The Effects of Board Composition and Direct Incentives on Firm Performance
This paper examines the relationship between top management compensation and corporate performance in public utilities. Previous researchers have argued that incentives for profitability are not needed in public utilities, since regulation provides assured profits. Earlier empirical work supports this claim. We reexamine this issue and provide several methodological improvements over prior studies. Our findings are consistent with the hypothesis that compensation packages for senior managers in public utilities are constructed to provide them with incentives to maximize stockholders' wealth.
(This abstract was borrowed from another version of this item.)
To our knowledge, this item is not available for
download. To find whether it is available, there are three
1. Check below under "Related research" whether another version of this item is available online.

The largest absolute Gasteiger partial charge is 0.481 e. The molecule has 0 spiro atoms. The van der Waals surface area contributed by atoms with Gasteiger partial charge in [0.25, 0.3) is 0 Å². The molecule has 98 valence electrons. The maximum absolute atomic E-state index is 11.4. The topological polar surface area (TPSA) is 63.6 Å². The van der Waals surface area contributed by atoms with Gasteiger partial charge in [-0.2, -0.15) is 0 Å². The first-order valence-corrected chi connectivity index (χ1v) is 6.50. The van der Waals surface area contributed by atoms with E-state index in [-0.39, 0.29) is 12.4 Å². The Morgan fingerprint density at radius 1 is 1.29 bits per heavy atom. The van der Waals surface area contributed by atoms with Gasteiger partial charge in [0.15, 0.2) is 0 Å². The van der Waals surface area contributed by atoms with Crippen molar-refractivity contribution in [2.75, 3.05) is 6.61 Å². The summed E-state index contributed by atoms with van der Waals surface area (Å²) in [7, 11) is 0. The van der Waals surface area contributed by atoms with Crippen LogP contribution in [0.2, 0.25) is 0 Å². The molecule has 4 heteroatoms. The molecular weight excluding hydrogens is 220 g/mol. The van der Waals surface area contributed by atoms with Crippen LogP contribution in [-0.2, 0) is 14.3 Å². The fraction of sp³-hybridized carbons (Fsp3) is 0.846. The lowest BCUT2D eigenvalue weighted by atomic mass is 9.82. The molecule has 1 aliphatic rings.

2. Check on the provider's web page whether it is in fact available.
3. Perform a search for a similarly titled item that would be available.
|Date of creation:||1991|
|Date of revision:|
|Contact details of provider:|| Postal: UNIVERSITY OF ROCHESTER, WILLIAM E. SIMON GRADUATE SCHOOL OF BUSINESS ADMINISTRATION, Bradley Policy Research Center, ROCHESTER NEW YORK 14627 U.S.A.|
Web page: http://www.simon.rochester.edu/
More information through EDIRC
When requesting a correction, please mention this item's handle: RePEc:fth:robufr:91-02. See general information about how to correct material in RePEc.
For technical questions regarding this item, or to correct its authors, title, abstract, bibliographic or download information, contact: (Thomas Krichel)
If references are entirely missing, you can add them using this form.